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Chandan Ghorai v/s Mohan Motor Business Pvt. Ltd. & Another

    First Appeal No. A/282/2016

    Decided On, 28 September 2018

    At, West Bengal State Consumer Disputes Redressal Commission Kolkata

    By, MEMBER

    For the Appellant: Sk. Abu Sakar, Advocate. For the Respondent: Sarbari Datta., Advocate.

Judgment Text

Shyamal Gupta, Member

Present Appeal is directed against the Order dated 01-03-2016, passed by the Ld. District Forum, Kolkata, Unit-III (South) in RBT/CC/113/2015. Incidentally, by such order, the complaint case was allowed in part.

Case of the Complainant, in short, was that when he faced some problem with his car, he took it to the service centre of the OP No. 1 on 23-12-2013. As per the demand of the OP No. 1, he deposited the entire repairing charge of Rs. 35,000/- with it. Despite this, the OP No. 1 took no initiative to repair the car. Therefore, he served legal notice through his Ld. Advocate. As that too did not yield any positive result, the complaint case was filed.

On the other hand, case of the OP No. 1 before the Ld. District Forum was that the Complainant used to send his vehicle for running repairs in usual course, but on one such occasion, on 23-12-2013, the car was sent to the service centre of the OP No. 1 in completely immobilized state/condition for some major repairs, but did not deposit any money towards advance for essential dismantling etc. This OP, on 24-03-2014, raised a service quotation for a sum of Rs. 2,51,051.84. After lot of persuasion, the Complainant deposited Rs. 15,000/- and Rs. 20,000/- on 17-06-2014 and 22-07-2014, respectively. Since the said sum was not adequate, this OP could not carry out the job. Meanwhile, the Complainant approached the OP No. 1 for purchasing the said vehicle and accordingly, an Agreement for Sale was executed in between the parties on 04-12-2014. Later, it came to the knowledge of the OP No. 1 that the said vehicle was hypothecated to a bank. As the Complainant could not furnish necessary NoC from the concerned Bank, the aforesaid Agreement for Sale did not meet its logical end. Further case of this OP was that although it repeatedly urged the Complainant to take back the vehicle, he did not respond positively which made him liable to pay parking charges.

Decision with reasons

Ld. Advocates for the parties were heard in the matter and documents on record gone through.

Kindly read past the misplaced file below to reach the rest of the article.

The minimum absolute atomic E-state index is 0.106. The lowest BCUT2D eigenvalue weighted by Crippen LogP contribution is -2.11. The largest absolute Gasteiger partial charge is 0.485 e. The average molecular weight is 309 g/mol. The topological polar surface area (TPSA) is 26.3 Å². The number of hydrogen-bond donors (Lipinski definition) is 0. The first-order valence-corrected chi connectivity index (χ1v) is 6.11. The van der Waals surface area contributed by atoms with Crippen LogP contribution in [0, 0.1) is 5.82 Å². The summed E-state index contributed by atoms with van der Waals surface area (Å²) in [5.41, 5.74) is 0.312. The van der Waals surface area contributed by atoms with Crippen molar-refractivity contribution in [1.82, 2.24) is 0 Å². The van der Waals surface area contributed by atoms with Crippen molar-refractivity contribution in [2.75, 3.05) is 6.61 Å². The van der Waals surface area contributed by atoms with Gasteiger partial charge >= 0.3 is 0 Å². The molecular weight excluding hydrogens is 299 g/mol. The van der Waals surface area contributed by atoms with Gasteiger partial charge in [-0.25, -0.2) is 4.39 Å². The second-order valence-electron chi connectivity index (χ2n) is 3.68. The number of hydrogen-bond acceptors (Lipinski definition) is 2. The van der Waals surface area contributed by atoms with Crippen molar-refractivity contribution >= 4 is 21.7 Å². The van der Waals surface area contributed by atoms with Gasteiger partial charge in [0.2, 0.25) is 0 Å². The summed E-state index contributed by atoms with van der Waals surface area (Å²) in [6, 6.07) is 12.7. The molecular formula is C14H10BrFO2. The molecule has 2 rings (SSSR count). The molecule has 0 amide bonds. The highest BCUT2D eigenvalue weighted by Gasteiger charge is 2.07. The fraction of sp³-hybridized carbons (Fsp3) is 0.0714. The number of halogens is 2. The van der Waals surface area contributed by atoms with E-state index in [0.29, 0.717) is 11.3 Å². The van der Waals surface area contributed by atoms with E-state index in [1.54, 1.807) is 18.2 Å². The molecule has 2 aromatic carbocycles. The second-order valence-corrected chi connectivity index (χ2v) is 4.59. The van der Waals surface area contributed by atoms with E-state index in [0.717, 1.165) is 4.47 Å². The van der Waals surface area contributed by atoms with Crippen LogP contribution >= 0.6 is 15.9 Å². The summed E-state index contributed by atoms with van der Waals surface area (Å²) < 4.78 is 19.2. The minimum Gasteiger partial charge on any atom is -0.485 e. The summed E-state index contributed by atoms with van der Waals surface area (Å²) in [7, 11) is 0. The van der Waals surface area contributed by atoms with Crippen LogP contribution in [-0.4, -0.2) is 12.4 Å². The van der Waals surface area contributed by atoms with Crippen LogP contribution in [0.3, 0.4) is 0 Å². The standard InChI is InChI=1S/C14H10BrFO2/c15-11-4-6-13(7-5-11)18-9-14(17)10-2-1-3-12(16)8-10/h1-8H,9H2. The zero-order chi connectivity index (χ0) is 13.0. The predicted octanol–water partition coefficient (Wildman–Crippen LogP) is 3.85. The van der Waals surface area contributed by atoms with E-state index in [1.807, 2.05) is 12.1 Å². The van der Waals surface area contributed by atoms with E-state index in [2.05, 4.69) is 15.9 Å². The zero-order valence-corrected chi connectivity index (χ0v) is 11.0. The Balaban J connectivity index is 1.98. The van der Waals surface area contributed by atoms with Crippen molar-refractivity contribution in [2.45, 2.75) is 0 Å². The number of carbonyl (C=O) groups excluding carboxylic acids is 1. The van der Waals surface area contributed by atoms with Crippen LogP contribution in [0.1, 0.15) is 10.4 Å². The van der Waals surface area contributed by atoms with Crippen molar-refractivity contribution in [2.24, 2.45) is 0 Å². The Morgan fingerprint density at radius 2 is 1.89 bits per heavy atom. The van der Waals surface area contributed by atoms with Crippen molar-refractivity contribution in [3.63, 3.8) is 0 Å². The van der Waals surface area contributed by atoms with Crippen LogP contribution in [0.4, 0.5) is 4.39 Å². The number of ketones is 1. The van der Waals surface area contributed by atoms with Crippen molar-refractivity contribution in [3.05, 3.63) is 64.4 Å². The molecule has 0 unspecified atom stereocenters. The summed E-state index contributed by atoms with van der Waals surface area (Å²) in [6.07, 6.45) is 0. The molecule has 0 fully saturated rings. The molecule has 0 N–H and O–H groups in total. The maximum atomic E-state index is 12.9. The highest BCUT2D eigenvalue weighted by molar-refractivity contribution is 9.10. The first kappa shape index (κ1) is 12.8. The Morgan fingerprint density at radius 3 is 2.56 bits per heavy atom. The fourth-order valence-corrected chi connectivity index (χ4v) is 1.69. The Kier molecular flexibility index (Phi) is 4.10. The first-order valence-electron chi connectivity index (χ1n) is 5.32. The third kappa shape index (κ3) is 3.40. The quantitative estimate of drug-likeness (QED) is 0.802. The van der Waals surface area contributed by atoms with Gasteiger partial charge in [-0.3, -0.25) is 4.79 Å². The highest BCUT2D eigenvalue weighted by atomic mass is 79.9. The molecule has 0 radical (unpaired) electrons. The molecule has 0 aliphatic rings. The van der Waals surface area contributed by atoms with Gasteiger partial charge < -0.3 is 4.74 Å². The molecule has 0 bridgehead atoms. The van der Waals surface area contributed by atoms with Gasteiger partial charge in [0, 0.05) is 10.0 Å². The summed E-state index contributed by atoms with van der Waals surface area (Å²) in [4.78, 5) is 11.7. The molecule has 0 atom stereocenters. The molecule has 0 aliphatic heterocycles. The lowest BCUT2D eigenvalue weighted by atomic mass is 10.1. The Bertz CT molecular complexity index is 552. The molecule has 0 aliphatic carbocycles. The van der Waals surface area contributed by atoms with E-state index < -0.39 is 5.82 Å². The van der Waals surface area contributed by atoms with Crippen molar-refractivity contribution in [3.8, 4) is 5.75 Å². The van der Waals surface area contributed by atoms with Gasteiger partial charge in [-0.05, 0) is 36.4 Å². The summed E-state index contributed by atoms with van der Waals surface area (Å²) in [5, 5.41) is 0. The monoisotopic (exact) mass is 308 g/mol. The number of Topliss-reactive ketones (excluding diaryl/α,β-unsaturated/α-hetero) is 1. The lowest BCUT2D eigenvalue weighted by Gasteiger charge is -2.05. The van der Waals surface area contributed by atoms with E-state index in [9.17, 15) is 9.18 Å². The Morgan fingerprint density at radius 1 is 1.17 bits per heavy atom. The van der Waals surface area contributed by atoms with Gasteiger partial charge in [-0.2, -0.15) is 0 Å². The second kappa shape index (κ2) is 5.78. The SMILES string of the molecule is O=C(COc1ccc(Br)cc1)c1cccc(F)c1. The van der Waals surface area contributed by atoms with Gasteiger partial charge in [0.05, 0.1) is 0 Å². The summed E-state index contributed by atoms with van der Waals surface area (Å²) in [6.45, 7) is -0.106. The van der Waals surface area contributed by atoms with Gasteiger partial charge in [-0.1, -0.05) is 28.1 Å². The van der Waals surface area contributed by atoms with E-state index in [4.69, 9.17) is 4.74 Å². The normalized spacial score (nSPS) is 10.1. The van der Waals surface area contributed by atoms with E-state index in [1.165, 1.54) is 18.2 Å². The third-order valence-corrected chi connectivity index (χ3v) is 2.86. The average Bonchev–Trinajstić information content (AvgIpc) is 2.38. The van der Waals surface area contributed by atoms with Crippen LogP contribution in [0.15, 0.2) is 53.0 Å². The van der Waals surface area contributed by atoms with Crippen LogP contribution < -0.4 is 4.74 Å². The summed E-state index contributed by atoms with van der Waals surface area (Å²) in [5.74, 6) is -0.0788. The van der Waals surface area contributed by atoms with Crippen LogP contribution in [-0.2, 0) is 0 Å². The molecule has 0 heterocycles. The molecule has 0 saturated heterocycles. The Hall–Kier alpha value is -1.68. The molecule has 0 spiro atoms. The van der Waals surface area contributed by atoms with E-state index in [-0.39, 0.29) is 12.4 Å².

It appears from the photocopy of money receipt bearing no. 1029 dated 22-07-2014 that the Appellant has paid the repairing charge in full. Against such backdrop, no further demand can be made against the Appellant.

Although the Respondent No. 1 heavily banked upon the purported service quotation dated 24-03-2014 for a sum of Rs. 2,51,051.84 to prove that the Appellant did not make full payment, the latter vehemently denied any knowledge about the purported quotation. Significantly, the Respondent No. 1 has not furnished any tangible proof to establish that it ever handed over the said quotation to the Appellant.

Even if it is assumed for the sake of argument that the Respondent No. 1 indeed issued such quotation and handed over the same to the Appellant, it remains inexplicable, in that case, why did it issue the money receipt dated 22-07-2014 in the first place. There is no reason to believe that the Respondent No. 1 was not aware of the significance of issuance of such money receipt whereby it affirmed receipt of full repairing charge.

On a reference to the Manual Repair Order Form dated 23-12-2013, we find that the same earmarks only few problems in respect of the car. However, in the service quotation, it appears, the Respondent No. 1 mentioned about the necessity of replacement of numerous spare parts. It is true that the Manual Repair Order Form was prepared before dismantling of the car. Yet, the discrepancy cannot be so wide. A cursory eye view of the Manual Repair Order Form does not give any such impression that the car was brought to the service centre in a dilapidated state.

Since the disputed service quotation was issued after 3 months, there was every possibility that some of the spare parts developed damage being kept idle for such long tenure under the open sky in a careless manner. The possibility of theft/misplacing of some parts, as alleged by the Appellant, cannot be ruled out either.

Once the car was brought to the service centre, it was incumbent on the part of the Respondent No. 1 to issue a preliminary estimate. However, for some obscure reasons, it did not do so.

All these discernable facts point out gross deficiency on the part of the Respondent No. 1. Above all, since by issuing the money receipt dated 22-07-2014, the Respondent No. 1 acknowledged receipt of full repairing charge, in our considered opinion, it cannot stake any further claim on this score. The Respondent No. 1 cannot shy away from repairing the car properly without asking for any further amount from the Appellant.

The Appeal, accordingly, succeeds.



The Appeal stands allowed on contest against the Respondents. The Respondents shall repair the car of the

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Appellant properly to make it roadworthy in all respects within 40 days from today without seeking any further amount from the Appellant. Considering the negligence on the part of the Appellant, who took nearly six months to make the initial advance, we refrain from awarding any compensation or litigation cost in his favour. In case of non-compliance of this order within the stipulated time, as mentioned hereinabove, the Appellant shall be at liberty to execute this order in accordance with law. The impugned order stands modified as above.